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Lawmakers apologize for transgender comments on Twitter

By Madeleine Brown and Nkoyo Iyamba  |  Posted Feb 4th, 2014 @ 9:02pm


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SALT LAKE CITY — A Utah lawmaker is apologizing for a tweet he sent Monday and is now participating in sensitivity training.

The tweet was meant to be a joke according to Rep. Jake Anderegg. Instead, the tweet flared tempers and caused outrage on social media from around the country as being insensitive to the LGBT community. And Anderegg has been apologizing for the past 24 hours.

"It was off the cuff," Anderegg. "It was bad judgment. It was totally inappropriate and I've apologized."

Monday, Anderegg sent a tweet that stated he'd consider changing his identity so that he could use the ladies restroom because the private men's restroom was occupied.

A reply from Senate President Wayne Neiderhauser's account then called Anderegg "…a new man, erm, woman."

Niederhauser said that tweet was sent by an intern. He also called for sensitivity training at the Capitol Monday night. Eight members of the LGBT community, along with at least 25 interns, some senators, and Anderegg attended the meeting.

One of the questions asked during that meeting said Brandie Balken, Executive Director, Equality Utah, was why the twitter conversation could be seen as offensive by some.

"Would we think it was funny to say ‘Oh, there's no parking. The handicap stall is open,'" Balken explained an analogy she heard given by someone at the meeting. "I'm going to go ahead and cut off my legs so I can park in the handicap parking. That's not funny.'"

The lives of people in the LGBT community should not be mocked, "Our lives, our identities are not an act of convenience," Balken said.


Unfortunately, today my intern took some liberties to tweet on my account. The tweet does not reflect anything that I believe in.

–Senate Pres. Wayne Niederhauser


"As we seek to build a better Utah, and a better society," added Balken. "It's always good to remember that even if the experience that someone has is vastly different from our own, it still deserves respect and it still deserves to be treated with sensitivity."

The meeting served as additional training to the orientation interns already receive.

"We provide workplace harassment and antidiscrimination training to our interns. We ask them to be sensitive and to be careful," said Nathan Brady, Legislative Intern Director. "Unfortunately, you can't cover every possible situation. Sometimes mistakes are made."

The intern who tweeted a response to Anderegg's tweet had permission to use Neiderhauser's account according to Brady but he said she went too far.

"She's distraught (the intern). She didn't intend to offend or harm anybody," said Brady. "At the meeting, we all got some education and I can only assume that we all learned a lot."

At this point, Anderegg said the meeting was a positive experience for him.

"As an elected official, I'm expected to be well rounded," he said. "In at least my knowledge of what the issues are and how it affects all people."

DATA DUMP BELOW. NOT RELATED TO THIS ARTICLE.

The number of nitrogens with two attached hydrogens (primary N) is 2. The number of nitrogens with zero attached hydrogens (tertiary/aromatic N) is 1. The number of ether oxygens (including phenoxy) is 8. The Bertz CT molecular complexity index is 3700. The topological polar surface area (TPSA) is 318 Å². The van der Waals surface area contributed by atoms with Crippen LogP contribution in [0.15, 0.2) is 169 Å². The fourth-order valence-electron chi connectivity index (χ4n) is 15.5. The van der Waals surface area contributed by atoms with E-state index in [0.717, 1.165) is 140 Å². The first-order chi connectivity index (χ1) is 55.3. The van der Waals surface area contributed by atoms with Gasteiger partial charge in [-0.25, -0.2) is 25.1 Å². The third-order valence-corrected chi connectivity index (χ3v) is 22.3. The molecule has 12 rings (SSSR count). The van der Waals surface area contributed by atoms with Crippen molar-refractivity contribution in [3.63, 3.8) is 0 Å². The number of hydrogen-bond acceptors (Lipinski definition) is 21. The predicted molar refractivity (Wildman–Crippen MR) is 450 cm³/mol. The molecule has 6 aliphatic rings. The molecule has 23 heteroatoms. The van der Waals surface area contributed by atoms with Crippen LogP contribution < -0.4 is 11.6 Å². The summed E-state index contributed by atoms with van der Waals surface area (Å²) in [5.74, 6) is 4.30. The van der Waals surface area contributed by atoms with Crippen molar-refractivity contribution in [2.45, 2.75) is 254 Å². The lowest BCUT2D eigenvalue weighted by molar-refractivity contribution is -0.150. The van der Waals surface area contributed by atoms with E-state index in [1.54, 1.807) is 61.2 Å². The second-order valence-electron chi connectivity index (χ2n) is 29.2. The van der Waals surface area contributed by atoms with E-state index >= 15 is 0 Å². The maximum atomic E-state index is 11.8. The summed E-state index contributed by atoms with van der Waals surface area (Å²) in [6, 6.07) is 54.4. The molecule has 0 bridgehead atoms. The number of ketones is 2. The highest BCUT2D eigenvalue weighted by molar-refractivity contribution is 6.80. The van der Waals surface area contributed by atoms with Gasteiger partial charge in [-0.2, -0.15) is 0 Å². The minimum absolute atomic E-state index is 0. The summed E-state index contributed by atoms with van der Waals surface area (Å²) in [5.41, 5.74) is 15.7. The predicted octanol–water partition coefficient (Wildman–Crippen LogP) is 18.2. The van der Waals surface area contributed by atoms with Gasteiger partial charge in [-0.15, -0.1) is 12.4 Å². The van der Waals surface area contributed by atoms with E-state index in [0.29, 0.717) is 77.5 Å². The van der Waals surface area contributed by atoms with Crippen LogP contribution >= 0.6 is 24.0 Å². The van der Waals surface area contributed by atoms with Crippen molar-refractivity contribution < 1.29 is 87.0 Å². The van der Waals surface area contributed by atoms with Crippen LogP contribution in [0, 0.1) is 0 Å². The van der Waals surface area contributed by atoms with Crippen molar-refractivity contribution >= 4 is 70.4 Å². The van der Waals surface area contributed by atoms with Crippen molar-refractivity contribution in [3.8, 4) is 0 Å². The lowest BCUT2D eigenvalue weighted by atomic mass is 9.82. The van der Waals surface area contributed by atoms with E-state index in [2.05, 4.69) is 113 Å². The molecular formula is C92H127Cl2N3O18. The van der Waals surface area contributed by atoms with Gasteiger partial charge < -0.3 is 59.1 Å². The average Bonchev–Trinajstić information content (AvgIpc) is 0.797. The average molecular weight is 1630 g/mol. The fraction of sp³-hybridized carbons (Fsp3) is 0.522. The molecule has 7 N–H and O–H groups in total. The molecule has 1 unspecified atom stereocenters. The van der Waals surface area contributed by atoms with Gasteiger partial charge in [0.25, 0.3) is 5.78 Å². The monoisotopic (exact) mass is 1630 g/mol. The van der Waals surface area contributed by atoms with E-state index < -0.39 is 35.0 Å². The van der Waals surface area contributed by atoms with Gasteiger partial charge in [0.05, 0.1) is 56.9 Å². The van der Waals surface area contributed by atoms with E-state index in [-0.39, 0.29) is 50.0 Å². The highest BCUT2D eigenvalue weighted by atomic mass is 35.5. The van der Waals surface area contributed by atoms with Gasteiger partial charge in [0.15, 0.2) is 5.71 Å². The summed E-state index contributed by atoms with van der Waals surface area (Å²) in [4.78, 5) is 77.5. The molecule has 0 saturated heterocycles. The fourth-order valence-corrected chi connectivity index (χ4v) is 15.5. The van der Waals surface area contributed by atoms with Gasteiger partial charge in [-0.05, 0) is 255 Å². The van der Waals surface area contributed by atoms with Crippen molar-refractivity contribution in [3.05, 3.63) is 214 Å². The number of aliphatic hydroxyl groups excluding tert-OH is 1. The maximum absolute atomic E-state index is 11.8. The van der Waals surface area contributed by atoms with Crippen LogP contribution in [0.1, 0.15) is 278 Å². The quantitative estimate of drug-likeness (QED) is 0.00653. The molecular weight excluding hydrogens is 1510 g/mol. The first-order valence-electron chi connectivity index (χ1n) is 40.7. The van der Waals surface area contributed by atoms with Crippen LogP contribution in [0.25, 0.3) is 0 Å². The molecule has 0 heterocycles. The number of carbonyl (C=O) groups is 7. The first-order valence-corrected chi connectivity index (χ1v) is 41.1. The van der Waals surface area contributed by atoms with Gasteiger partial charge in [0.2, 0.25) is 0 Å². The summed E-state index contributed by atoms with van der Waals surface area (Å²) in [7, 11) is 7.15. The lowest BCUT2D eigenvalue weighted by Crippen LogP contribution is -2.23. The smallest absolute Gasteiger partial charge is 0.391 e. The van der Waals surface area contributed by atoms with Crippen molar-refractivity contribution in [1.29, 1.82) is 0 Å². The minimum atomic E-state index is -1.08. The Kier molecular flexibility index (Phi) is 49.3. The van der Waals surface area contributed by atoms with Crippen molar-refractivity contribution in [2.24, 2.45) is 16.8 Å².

Others who attended the meeting also said it was very positive. While they didn't agree on political issues, they learned a lot from each other, and even plan on having future meetings.

Maine ruling
The highest court in Maine ruled last week that school officials violated state antidiscrimination law when they prevented a transgender fifth-grader from using the girls' bathroom. The student is a biological male who identified as a girl from the age of 2.

Blue notes calling for the Legislature to hear SB100 covered the Senate doors Monday morning. Niederhauser said the notes show the energy behind the antidiscrimination issue, which he said is a "sister and companion" to the same-sex marriage issue.

"I think it highlights the need for us to do as we’re working on, to say this is an emotional time. Let’s stop and pull our faculties here together and address other issues this session and wait for the process in the appeal to take place, and we’ll come back at another time and address religious liberties and antidiscrimination," he said.

Still to be determined is whether HB87 would be lumped into that category. The bill, sponsored by Rep. Mike Kennedy, R-Alpine, would define gender and ensure students use school restrooms assigned to their gender.

If it passes, students would only use allowed to use bathrooms that correspond to their gender, which the bill defines as the gender phenotype on a person's birth certificate or as specified by a physician's document — not the individual's own declaration of gender.

The bill also requires schools to provide "reasonable bathroom accommodations upon request of certain students."

When asked if he knew of any cases of this issue in Utah, Kennedy said no.

Beyond that, Kennedy said, he had no comment on the bill because it is being "conflated" with marriage and other issues. He was referencing Niederhauser's comments last week about holding off on legislation dealing with marriage definitions and LGBT rights.

Kennedy did said, however, that he doesn't believe his bill should be wrapped up in those other issues.

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